strip.setPixelColor(0, strip.Color(255, 128, 0)); // Left Blinker
        strip.setBrightness(255);
        delay(500);
        strip.show();
        strip.setPixelColor(0, strip.Color(0, 0, 0));
        strip.setBrightness(255);
        delay(500);
    strip.show();
  }
}

I’d also like to add that this is my first jump into coding. If you see anything weird, it’s because I’m new and don’t have any structure.

Any help is greatly appreciated

If you initialize a pin as input, you can't turn around and write to it.

You will need to debounce the pushbutton switches.

The code in the loop( ) function runs very quickly.
If you are only doing a momentary button press, you probably won't see the LEDs change.

    int buttonPin0 = 0;    // momentary push button on pin 0
    int buttonPin1 = 1;    // monentary push button on pin 1

You should get your switches off the hardware serial pins, so you can debug your code.

The variables can be byte, because there are NOT that many pins.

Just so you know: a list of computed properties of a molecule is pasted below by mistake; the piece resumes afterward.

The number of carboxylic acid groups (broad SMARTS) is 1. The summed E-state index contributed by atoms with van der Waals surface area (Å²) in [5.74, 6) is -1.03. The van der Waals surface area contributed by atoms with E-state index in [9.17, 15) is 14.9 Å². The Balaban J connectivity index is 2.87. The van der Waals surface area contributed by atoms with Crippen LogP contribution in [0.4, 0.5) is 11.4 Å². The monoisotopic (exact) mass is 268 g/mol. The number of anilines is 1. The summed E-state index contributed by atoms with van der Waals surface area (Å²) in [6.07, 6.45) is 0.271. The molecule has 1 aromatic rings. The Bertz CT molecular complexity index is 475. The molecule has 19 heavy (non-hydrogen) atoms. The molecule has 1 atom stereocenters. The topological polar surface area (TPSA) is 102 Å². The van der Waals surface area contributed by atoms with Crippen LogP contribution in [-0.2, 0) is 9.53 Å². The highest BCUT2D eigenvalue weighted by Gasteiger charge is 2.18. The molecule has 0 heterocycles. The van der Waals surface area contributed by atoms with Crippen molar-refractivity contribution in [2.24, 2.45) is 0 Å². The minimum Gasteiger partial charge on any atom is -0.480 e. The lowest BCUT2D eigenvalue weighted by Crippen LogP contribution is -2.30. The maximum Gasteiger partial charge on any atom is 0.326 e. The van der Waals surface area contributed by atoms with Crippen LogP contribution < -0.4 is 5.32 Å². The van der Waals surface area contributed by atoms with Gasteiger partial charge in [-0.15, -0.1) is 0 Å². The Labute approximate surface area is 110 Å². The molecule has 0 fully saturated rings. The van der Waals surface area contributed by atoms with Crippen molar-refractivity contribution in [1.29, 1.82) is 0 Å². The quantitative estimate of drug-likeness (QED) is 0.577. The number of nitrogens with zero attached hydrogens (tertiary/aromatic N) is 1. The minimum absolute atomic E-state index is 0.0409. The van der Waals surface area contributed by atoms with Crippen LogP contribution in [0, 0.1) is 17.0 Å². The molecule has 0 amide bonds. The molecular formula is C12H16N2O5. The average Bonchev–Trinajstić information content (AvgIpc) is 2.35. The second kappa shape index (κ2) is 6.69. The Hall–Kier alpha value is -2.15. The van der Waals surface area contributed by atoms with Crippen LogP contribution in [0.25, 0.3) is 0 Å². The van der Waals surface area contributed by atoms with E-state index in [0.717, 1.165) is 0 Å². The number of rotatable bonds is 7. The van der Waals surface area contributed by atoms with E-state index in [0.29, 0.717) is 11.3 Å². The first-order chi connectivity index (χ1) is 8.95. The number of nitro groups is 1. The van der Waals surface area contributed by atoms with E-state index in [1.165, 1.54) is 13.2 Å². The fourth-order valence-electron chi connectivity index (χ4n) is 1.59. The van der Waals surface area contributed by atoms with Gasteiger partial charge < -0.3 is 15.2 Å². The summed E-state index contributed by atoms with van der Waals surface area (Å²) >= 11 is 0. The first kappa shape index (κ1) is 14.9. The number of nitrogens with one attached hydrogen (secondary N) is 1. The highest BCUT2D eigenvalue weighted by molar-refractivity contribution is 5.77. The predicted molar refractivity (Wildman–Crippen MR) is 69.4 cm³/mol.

The variables should be const, because it does not make sense to (be able to) change them.

    #define PIN 6

You should use ONE style to define pin numbers.

    void setup() {
    strip.begin();
    strip.show();           // initialize all pixels to 'off'

Your indenting sucks. Use Tools + Auto Format.

  if 
      (buttonVal == LOW) // && buttonVal1 == HIGH)

Why
is
the
if
on
one
line
with
the
rest
of
the
statement
on
another?

  int buttonVal = digitalRead(buttonPin0);
  int buttonVal1 = digitalRead(buttonPin1);
  int buttonVal2 = digitalRead(buttonPin2);

Meaningful names for the states and the pin numbers are useful. Random crap is not. Why should we have to guess which is the brake light switch, which is the left turn switch, and which is the right turn switch?

ieee488: